• Have your child drink liquids. To prevent dehydration, give your child plenty of clear fluids to drink, such as water or juice. Your child may drink more slowly than usual, because of the congestion. Frequently offer small amounts of fluid.
  • Try saline nose drops to ease congestion. You can buy these drops over-the-counter (OTC). They're effective, safe and nonirritating, even for children. To use them, put several drops into one nostril, then immediately bulb suction that nostril (but don't push the bulb too far in). Repeat the process in the other nostril.
  • Consider OTC pain relievers. For treatment of fever or pain, ask your doctor about giving your child infants' or children's over-the-counter fever and pain medications such as acetaminophen (Tylenol, others) or ibuprofen (Advil, Motrin, others) as a safer alternative to aspirin. Aspirin is not recommended in children due to the risk of Reye's syndrome, a rare but potentially life-threatening condition. Children and teenagers recovering from chickenpox or flu-like symptoms should never take aspirin, as they have a higher risk of Reye's syndrome.
  • Maintain a smoke-free environment. Smoke can worsen symptoms of respiratory infections. If a family member smokes, ask him or her to smoke outside of the house and outside of the car.

Don't use over-the-counter medicines, except for fever reducers and pain relievers, to treat coughs and colds in children younger than 6 years old. Also, consider avoiding use of these medicines for children younger than 12 years old.

Preparing for your appointment

You're likely to start by seeing your family doctor or your child's doctor. Here's some information to help you get ready for your appointment, and what to expect from your doctor.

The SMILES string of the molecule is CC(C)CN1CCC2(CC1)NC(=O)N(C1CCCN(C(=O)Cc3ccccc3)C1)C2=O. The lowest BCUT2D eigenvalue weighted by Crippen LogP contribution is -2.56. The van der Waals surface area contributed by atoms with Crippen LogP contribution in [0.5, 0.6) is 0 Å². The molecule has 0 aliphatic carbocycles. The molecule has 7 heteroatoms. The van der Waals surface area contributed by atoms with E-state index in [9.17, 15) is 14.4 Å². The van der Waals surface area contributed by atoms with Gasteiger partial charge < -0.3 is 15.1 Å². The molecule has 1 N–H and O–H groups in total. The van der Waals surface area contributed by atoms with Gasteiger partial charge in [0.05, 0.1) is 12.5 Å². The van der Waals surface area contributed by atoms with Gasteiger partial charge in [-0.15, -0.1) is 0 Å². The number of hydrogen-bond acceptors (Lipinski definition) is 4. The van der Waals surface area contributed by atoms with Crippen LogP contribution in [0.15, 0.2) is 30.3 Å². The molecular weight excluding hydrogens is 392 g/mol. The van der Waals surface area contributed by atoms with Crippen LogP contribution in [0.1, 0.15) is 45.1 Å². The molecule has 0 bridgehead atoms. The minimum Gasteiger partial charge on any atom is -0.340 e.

What you can do

Before your appointment, make a list of:

  • Any symptoms your child is experiencing, including any that may seem unrelated to an upper respiratory infection, and when they started
  • Key personal information, such as if your child was born prematurely or has a heart or lung problem
  • Questions to ask your doctor

Questions to ask your doctor may include the following:

  • What is likely causing my child's symptoms? Are there other possible causes?
  • Does my child need any tests?
  • How long do symptoms usually last?
  • Is my child's infection contagious?
  • What is the best course of action?
  • What are the alternatives to the primary approach that you're suggesting?
  • Does my child need medication? If so, is there a generic alternative to the medicine you're prescribing?
  • What can I do to make my child feel better?
  • Are there any brochures or other printed material that I can have? What websites do you recommend?

Don't hesitate to ask more questions during your appointment.

What to expect from your doctor

Your doctor may ask questions, such as:

  • When did your child first begin experiencing symptoms?
  • Have your child's symptoms been off and on or continuous?
  • How severe are your child's symptoms?
  • What, if anything, seems to improve your child's symptoms?
  • What, if anything, appears to worsen your child's symptoms?

Your doctor will ask additional questions based on your responses and your child's symptoms and needs. Preparing and anticipating questions will help you make the most of your time with the doctor.

Jan. 15, 2020